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Discussion Starter #1
How do I launch with my TQ converter? My stall converter is a TCI Street Fighter. Supposed to have a stall speed of 3000-3500. Last time I was at the drags, I brought it up to 3,000 RPMs, and walked into it. Was I right, or wrong? Help me guys


Jeff Given
 

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Here is the classic answer: That depends. Did the car do what you wanted with that technique? Are you concerned with reaction times, or just elapsed times? Typically, the harder you can flash a torque converter on launch, the more torque it will deliver. If you have the traction for it, then you will ET better. Example: stage at the lowest rpm that the engine will still respond well to mashing the gas, say 1500 rpm, and the converter can flash up to 3500 rpm (or whatever the power balance point is). This will be a higher flash rpm than if you stage with your foot already to the floor or very close. Let's say you can only hold the car back by staging no higher than 3000 rpm. When you mash the gas it may only flash to 3200 rpm, thus a net loss of torque multiplication in the torque converter relative to the previous method. However, what you give up in peak launch power, you get back in reaction time. The higher rpm you stage at, the sooner the car will move once you let go of the brake and mash the pedal down. This isn't because the power is higher, it has to do with the amount of time it takes to 'spool up' the rpm if you stage at a low rpm relative to your peak stall point. It will obviously take more time for the engine to accelerate to the stall rpm if it has to climb by 2000 rpm instead of 200 rpm. Also, it flashes higher when staged at a low rpm because of the momentum effect. There is no momentum effect when staged close to the stall rpm of the converter. You may not notice a significant difference in ET's based on what your stage rpm is, unless tire spin is involved, but you will notice a big difference in reaction times. Competent bracket racers can 'tune' their reaction times by altering their stage rpms, and experience tells them how much effect this will have on their ET, if any.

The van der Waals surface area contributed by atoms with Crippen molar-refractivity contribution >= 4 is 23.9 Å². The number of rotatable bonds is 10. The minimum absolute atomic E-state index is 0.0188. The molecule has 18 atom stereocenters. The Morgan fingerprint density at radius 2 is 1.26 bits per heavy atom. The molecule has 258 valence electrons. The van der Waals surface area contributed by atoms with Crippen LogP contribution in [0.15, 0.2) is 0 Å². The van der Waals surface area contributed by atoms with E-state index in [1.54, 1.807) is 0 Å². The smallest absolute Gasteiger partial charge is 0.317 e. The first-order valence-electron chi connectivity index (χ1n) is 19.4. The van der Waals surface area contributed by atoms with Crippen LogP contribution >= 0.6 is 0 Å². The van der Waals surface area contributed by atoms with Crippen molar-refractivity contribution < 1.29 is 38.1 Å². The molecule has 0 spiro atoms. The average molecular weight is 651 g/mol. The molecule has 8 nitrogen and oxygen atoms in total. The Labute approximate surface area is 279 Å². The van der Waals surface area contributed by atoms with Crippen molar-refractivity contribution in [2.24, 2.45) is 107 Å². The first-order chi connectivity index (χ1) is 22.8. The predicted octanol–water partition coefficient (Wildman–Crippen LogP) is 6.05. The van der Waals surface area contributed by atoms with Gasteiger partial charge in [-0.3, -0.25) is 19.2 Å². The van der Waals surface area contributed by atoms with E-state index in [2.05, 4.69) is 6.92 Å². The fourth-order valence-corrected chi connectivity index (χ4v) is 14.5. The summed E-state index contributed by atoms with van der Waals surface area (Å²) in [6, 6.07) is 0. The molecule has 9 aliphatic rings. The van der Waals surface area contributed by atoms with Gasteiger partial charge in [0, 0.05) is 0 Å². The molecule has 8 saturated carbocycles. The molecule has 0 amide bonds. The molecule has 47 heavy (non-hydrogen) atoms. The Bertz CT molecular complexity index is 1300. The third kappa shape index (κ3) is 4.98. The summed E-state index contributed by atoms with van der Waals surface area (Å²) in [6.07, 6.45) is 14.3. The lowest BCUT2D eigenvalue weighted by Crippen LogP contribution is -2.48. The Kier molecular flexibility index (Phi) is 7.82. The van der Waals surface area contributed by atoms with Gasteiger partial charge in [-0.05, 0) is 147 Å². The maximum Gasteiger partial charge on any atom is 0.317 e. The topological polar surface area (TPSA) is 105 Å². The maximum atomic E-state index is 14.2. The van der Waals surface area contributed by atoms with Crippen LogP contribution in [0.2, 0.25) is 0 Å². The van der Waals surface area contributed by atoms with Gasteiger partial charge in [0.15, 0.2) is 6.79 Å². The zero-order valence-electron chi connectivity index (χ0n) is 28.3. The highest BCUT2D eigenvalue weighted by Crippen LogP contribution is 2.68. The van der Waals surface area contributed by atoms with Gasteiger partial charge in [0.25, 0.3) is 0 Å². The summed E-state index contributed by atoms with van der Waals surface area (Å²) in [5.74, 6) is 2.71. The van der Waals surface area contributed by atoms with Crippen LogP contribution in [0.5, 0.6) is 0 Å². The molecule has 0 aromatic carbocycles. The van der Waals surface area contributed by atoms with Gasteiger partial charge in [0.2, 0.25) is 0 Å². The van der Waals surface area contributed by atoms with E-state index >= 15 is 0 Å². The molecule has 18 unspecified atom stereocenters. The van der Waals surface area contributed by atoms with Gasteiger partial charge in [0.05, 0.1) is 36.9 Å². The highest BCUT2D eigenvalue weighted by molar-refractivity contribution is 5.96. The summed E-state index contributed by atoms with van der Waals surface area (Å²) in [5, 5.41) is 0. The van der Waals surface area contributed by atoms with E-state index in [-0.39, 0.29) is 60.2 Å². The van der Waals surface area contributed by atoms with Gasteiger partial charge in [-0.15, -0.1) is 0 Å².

A bit long winded, but helpful maybe?
 

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Discussion Starter #3
Bartholomew:

Yes, I am sure that was helpful to someone that knows more then I. However, I dont know too much, and this TQ Converter is making stuff even worse. So no it did not really help me, because I did not understand it. Can it be broken up any more then that, or am I just a lost soul?? Thanks a lot Bartholomew


Jeff Given
 

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Stalling lower and getting a "bigger run" at the convertor doesnt always give better et's even when good traction is present. It sounds good in theory, but in my case it works the opposite. My car runs faster the higher I 2-step it. As does my buddy's bbc nova. Both cars act the same. Turn the 2-step down, they slow down, turn it up, they go faster. Thar's how we "tune" for track conditions, if the track isnt real good, we lower the launch rpm to take some hit out of the tires.

I have generally found, the higher the rpm you can hold the car on the line, and if enuff traction is present to handle it, the car will et better.

<font size=-1>[ This Message was edited by: kid vishus on 2/5/02 10:45pm ]</font>
 

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The above posts are right most of the time. Usually the only time you want to leave from just off idle and flash the converter is if you're having traction problems. When the torque converter is loaded against the brakes it tends to pre-load the suspension and use up some of reaction and travel that the suspension normally goes through when launching. By leaving off idle the suspension gets shocked and reacts more violently, driving the tires into the pavement harder, often helping the car to hook better. So very basically, keep raising your launch RPM until you start having traction problems and then just back it off a bit. Make sense?
 

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Jeff, I hoped I wasn't getting too deep. Sorry. What do you mean by this torque converter is making things worse? Describe your situation, before and after, and what the problem is, please. Then I (we all) might be able to help.
 

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Discussion Starter #8
Making it worse...what I meant was I dont know much, and this is not helping my knowlede any
THANKS A LOT!

Jeff Given
 

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Ok Jeff, how you run your car at the track becomes trial and error. Try staging at different rpms and see what happens. Some cars like being staged at high rpms and some don't. There is no 'wrong' way to stage your car unless it gives you a bad result. Have fun at the drags......
 

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Discussion Starter #10
Ok, thanks a lot! I think I will take a notebook next time, and create a journal. That would definately be good for me. My memory is short like...a mushroom. Thanks!

Jeff Given
 
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